A La Carte (8/31)
When To Be Suspicious - There is some wise counsel in this article. “Once in a while you will stumble across a sentence that goes something like ‘theology says...’, ‘philosophy says..’, or ‘economics says..’. That is, I would argue, is the time to be suspicious.”
Public Worship Is Better than Private Worship - David Murray goes to the old preacher David Clarkson and offers twelve reasons why public worship is better than private worship.
A Man After God’s Own Heart - Christian Focus has lowered the price on R.T. Kendell’s A Man After God’s Own Heart, a book about King David, to $2.99 in the Kindle edition.
Pornography Robs a Man - Ed Welch discusses why pornography robs a man of his humanness.
Bad History - “Earlier this month, George Mason University’s History News Network asked readers to vote for the least credible history book in print. The top pick was David Barton’s right-wing reimagining of our third president, Jefferson’s Lies: Exposing the Myths You’ve Always Believed about Thomas Jefferson. But just nine votes behind was the late Howard Zinn’s left-wing epic, A People’s History of the United States. Bad history, it turns out, transcends political divides.” It’s an article worth reading, no matter what you think of the two books in question.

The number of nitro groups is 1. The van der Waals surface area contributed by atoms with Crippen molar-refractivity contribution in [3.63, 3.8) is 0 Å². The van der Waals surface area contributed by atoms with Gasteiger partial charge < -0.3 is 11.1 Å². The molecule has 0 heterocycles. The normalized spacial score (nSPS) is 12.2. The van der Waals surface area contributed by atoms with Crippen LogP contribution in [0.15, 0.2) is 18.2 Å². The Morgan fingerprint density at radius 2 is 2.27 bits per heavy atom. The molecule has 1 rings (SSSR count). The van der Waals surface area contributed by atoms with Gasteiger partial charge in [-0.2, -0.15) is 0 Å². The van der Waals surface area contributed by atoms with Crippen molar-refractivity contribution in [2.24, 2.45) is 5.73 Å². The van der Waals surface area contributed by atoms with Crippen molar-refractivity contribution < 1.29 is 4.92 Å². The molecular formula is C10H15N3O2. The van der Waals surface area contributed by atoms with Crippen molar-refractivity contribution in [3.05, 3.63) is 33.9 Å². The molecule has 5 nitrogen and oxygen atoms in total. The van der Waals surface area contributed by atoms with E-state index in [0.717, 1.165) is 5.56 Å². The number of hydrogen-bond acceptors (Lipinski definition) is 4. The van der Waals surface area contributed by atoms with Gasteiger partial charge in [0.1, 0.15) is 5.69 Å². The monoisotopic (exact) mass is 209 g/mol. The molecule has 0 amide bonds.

The Allure of Child Preachers - The BBC writes about the curious allure of child preachers. “An 11-year-old boy in the US has been ordained as a minister in his family’s church, and also preaches at a number of local churches. He is the latest in a long history of American child preachers - so what is the appeal?”
God’s promises are like the stars; the darker the night the brighter they shine. —David Nicholas